* James Hanley has a good post on what often passes for academic assessment.
* Mr. Patterson's cipher
* Thony C corrects some notable myths about Newton. One thing that people forget is that pre-Lavoisier, alchemy was in some sense science: it did experiments, it theorized, it made genuine discoveries, many experimental philosophers besides Newton did work in it. One of the common exchanges in the early day of the Royal Society was of various 'recipes' for getting various chemical effects. When Berkeley appeals to Newton, Boerhaave, and Hamberg in Siris he wasn't dabbling in the weird: he was appealing to speculations based on the most advanced chemical knowledge of the day. It was a time when, as Thony notes, alchemical investigation could very easily be a part of one's life as an active scientist. What Lavoisier and others did in order to make what we think of as modern chemistry was reorganize the alchemical work already done, regularize terminology, discard some problematic assumptions, and approach questions more systematically; there was definitely change, but the break was not as sharp as we often seem to think it was.
* An Anne Rice interview at Busted Halo
* A good analysis of the excessive media coverage of Michael Jackson. This was especially amusing:
CNN.com posted a story the next day describing the problems entitled, "Jackson Dies, Almost Takes Internet with Him."
So many Google users searched for information about the dead singer that the popular search engine mistook the interest as a potential malware attack. For a short period of time, Google users were greeted with a message that read, "We're sorry, but your query looks similar to automated requests from a computer virus or spyware application."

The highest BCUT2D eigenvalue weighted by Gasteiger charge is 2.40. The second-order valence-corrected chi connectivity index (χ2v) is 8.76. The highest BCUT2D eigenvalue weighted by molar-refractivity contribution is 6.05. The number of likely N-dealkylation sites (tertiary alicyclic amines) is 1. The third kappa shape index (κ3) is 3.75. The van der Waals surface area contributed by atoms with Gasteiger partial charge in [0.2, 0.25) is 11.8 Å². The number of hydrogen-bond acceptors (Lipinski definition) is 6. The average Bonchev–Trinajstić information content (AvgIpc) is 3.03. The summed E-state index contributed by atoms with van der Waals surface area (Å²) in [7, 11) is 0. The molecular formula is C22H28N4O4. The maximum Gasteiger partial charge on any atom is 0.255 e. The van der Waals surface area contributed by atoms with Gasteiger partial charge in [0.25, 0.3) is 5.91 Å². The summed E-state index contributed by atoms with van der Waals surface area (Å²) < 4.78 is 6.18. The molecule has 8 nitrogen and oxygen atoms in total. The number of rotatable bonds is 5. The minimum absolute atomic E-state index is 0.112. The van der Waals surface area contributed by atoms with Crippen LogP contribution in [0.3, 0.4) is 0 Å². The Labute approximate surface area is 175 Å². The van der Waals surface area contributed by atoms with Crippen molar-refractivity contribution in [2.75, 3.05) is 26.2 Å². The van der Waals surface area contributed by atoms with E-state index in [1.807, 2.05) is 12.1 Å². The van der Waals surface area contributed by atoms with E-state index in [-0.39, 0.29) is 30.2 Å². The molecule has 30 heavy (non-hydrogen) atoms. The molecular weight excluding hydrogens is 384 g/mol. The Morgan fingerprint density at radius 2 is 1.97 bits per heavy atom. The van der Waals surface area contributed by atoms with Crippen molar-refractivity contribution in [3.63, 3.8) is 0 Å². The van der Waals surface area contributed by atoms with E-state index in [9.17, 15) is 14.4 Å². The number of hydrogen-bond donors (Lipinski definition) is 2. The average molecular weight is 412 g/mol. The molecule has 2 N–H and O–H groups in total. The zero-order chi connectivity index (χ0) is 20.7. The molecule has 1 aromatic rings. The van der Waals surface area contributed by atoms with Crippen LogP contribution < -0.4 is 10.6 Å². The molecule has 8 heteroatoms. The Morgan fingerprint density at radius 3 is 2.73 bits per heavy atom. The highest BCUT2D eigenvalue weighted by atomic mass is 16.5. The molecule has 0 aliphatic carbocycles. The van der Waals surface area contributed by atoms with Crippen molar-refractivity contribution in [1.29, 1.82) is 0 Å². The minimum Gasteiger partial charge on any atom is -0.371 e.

The popular communication site Twitter crashed, and Wikipedia experienced more than 500 edits to Jackson’s profile in less than 24 hours. AOL’s popular instant messenger service went down for approximately 40 minutes and the company released a statement that read, "Today was a seminal moment in Internet history. We've never seen anything like it in terms of scope or depth."
* John Henry Newman will most likely be beatified.
* The canonization cause for controversial Mary Ward looks like it's underway in earnest. Ward founded the Congregation of Jesus and the Institute of the Blessed Virgin Mary on radically different principles than most religious institutes had at the time, walked from France to Italy to get recognition for them, was jailed, was condemned by the Inquisition as a heretic under Urban VIII, and had her cause for canonization opened in the 1930s by Pius XI.
* Secretum Meum Mihi is an interesting spirituality website for Catholic women.
* Despite what the BBC says, "the Vatican" has not asked Catholics to stop donating to Amnesty International. Rather, the president of the Pontifical Council for Justice and Peace has suggested that Catholics do so, which is very, very different, since a Pontifical Council is effectively a think-tank, and has no actual authority over anyone; and the mere fact that a Cardinal has an opinion on a subject doesn't mean much.
* Rebecca reviews a book on Calvin; it looks interesting.
* Sherry's Hundred Hymns list continues:
#72 O Love that Will Not Let Me Go
#71 Jesus I My Cross Have Taken
#70 Hark the Herald Angels Sing
#69 All My Hope on God Is Founded
Apparently there are three more hymns coming that are often regarded as Christmas carols; my guesses would be "Silent Night", "Joy to the World", and (my own preference) "O Come, O Come Emmanuel". We'll see how close my guesses are over the next few weeks.
* Rather remarkably, Google Book claims that the author of this book, on the doctrine of the Holy Trinity, is -- the Holy Trinity.
* Alexander Pruss has an excellent post on rigorous comparison of infinities in decision matrix interpretations of Pascal's wager.